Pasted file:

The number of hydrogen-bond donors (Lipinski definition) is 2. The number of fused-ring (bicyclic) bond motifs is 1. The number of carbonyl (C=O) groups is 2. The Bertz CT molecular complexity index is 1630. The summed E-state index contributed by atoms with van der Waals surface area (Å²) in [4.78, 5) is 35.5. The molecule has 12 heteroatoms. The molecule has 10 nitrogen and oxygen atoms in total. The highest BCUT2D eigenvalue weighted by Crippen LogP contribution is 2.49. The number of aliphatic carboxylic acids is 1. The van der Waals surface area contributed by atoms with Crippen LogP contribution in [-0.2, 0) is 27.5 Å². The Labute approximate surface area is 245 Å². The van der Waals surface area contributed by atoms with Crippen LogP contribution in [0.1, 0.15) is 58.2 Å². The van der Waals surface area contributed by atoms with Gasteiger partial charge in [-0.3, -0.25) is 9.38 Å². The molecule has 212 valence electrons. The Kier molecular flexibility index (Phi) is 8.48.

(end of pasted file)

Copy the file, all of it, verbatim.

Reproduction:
The number of hydrogen-bond donors (Lipinski definition) is 2. The number of fused-ring (bicyclic) bond motifs is 1. The number of carbonyl (C=O) groups is 2. The Bertz CT molecular complexity index is 1630. The summed E-state index contributed by atoms with van der Waals surface area (Å²) in [4.78, 5) is 35.5. The molecule has 12 heteroatoms. The molecule has 10 nitrogen and oxygen atoms in total. The highest BCUT2D eigenvalue weighted by Crippen LogP contribution is 2.49. The number of aliphatic carboxylic acids is 1. The van der Waals surface area contributed by atoms with Crippen LogP contribution in [-0.2, 0) is 27.5 Å². The Labute approximate surface area is 245 Å². The van der Waals surface area contributed by atoms with Crippen LogP contribution in [0.1, 0.15) is 58.2 Å². The van der Waals surface area contributed by atoms with Gasteiger partial charge in [-0.3, -0.25) is 9.38 Å². The molecule has 212 valence electrons. The Kier molecular flexibility index (Phi) is 8.48.